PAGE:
Supermarine Spitfire F Mk.XIVe

“[T]he best thing about the Spitfire Mk XIV was that there were so few of them.”

— Adolf Galland, German Luftwaffe General, JV 44



Speed – With a top speed of almost 450 mph, the Spitfire Mk.XIVe is as fast as any other prop plane in the game.
Acceleration – With one of the best power-to-weight ratios of any plane in the game, the Spitfire 14 can get to speed in a hurry.
Energy Retention – The sleek racing lines of the Spitfire allow it to retain its energy well.


Durability – The light-weight Spitfire was unable to absorb any significant amount of damage.
Range – Even with drop tanks, the Spitfire runs out of fuel in a hurry and pilots should keep an eye on their fuel gauge.

With the success of the Mk.IX, the development of the Spitfire was able to take more radical turns. One such change was the replacement of the famous Merlin engine with the much more powerful Rolls-Royce Griffon fitted with the five-bladed Rotol propeller.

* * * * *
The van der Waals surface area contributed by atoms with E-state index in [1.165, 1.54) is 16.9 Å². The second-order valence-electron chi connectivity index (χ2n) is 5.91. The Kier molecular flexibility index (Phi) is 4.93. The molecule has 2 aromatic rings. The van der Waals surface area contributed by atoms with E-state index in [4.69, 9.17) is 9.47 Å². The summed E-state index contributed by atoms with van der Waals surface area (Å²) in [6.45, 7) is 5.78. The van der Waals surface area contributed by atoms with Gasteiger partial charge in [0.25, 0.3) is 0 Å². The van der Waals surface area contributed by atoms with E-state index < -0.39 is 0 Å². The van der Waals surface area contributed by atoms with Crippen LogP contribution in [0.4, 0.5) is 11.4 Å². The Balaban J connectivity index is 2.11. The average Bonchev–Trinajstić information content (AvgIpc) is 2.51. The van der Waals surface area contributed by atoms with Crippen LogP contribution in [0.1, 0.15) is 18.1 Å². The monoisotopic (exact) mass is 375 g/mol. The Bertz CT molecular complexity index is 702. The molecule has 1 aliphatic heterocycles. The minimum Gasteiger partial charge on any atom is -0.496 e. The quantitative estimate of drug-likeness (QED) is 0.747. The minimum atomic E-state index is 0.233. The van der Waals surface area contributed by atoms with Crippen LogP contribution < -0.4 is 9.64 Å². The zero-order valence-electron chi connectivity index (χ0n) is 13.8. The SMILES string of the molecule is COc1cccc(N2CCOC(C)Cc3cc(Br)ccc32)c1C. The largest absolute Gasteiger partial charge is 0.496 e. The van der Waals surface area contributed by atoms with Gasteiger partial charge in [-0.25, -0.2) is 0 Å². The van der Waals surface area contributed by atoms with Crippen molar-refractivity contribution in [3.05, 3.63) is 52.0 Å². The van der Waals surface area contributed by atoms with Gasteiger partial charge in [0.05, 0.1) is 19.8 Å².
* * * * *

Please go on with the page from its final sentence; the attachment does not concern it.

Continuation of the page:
The Mk.XIVe was the first Griffon-based Spitfire to be produced in large numbers, with a total of 957 being built. Early versions used the “C” wing, though the “E” wing became the later standard. Similarly, the first production fighter versions had the standard stepped canopy design, while the photo recon versions used a bubble canopy, which was used on later model fighter variants.

To improve range. a 13-gallon fuel tank was installed in the leading edge of each wing. More importantly, the Mk.XIV was stressed to allow up to 1000 lbs. of bombs to be carried on wing and fuselage bomb mounts. The wing armament of two .50 caliber machine guns and two 20mm cannon was more than sufficient to bring down the fighters and medium bombers the plane was expected to face.




Green, William; Famous Fighters of the Second World War; Hannover House, Garden City, NY; 1960.
Scutts, Jerry; Spitfire In Action; Squadron/Signal Publications; Carrollton,  TX; 1980.

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